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Many Haskell programmers write parsers using parser combinator libraries like `parsec` or `uu-lib`, or parser generators like `happy`. These systems are popular because they are easy to get started with and suitable for production applications. In particular, parser combinators libraries are popular because the parsers obtained in this way are easy to debug, maintain, generalise and compose. The disadvantages of the underlying parsing technologies - left-recursion, nondeterminism and ambiguity - are well understood and can be circumnavigated. Some argue that parsing is therefore a solved problem. Others turn to generalised parsing. Generalised parsing overcomes these disadvantages: modern parser generators are capable of generating parsers for arbitrary context-free grammars. The generated parsers find all possible derivations of an input string in worst-case cubic time and space. In recent years, combinator libraries like `p3` (OCaml) and `meerkat` (Scala) emerged, promising to combine the advantages of parser combinators with those of generalised parsing. In this talk, you will explore the implementation of the `gll` combinator library, offering generalised top-down parsing to Haskell programmers. The combinators of these libraries are so powerful that they may compute explicit representations of context-free grammars, enabling features common to parser generators like lookahead tests and grammar transformations. This power comes at a price. Following the authors of the `grammar-combinators` library, I argue that combinator libraries for generalised parsing require observable sharing. As a consequence, such combinator libraries cannot offer programmers the same flexibility as `parsec` and `uu-lib`. Although offering generalised parsing, some benefits of combinator parsing are definitely lost.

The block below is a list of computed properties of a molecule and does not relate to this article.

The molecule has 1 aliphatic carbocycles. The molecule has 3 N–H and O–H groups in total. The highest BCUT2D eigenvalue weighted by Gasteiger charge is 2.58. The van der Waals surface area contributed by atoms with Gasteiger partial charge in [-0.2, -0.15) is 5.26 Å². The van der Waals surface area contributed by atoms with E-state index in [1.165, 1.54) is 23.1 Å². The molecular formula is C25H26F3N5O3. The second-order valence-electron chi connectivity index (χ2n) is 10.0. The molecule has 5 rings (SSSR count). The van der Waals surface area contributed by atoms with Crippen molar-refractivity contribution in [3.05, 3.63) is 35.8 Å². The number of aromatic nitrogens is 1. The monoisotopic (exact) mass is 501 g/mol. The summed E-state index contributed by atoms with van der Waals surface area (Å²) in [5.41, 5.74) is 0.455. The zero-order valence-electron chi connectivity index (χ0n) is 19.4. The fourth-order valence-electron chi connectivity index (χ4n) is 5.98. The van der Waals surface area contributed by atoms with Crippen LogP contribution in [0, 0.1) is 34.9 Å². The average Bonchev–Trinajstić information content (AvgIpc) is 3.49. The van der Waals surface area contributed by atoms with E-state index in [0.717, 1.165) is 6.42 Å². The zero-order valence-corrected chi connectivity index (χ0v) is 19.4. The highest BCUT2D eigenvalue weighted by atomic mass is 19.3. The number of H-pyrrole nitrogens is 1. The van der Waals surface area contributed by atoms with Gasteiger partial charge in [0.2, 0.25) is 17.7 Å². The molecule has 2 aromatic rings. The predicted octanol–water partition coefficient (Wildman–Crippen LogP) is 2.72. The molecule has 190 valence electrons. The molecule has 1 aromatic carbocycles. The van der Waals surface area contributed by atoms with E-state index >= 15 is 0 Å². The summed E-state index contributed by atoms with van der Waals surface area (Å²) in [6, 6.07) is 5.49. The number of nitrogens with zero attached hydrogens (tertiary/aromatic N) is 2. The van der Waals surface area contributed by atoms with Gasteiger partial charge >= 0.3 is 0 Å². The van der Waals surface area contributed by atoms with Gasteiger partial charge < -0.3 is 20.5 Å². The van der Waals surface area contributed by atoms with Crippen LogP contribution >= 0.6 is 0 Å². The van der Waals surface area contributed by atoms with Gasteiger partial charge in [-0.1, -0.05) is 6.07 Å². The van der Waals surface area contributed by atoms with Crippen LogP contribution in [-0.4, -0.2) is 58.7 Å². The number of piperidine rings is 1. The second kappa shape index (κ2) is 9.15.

In this talk,
- You learn the basics of combinator based parsing in Haskell
- You are introduced to generalised parsing
- You get a glimpse of the
gll combinator library you can find on Hackage
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Combinators for Generalised Parsing
L. Thomas van Binsbergen is a PhD student in Computer Science at Royal Holloway, University of London, and an MSc graduate of Utrecht University. His work revolves around the specificying and prototyping programming languages. Notable are the contributions he made to the Utrecht University Attribute Grammar Compiler (UUAGC), implementing algorithms for compile-time scheduling of attribute evaluation based on dependency analysis. In recent years, Thomas has been associated with the PLanCompS project and has developed Haskell tools for defining and executing FunCons: highly reusable and modular components used in the formal specification of programming languages' semantics.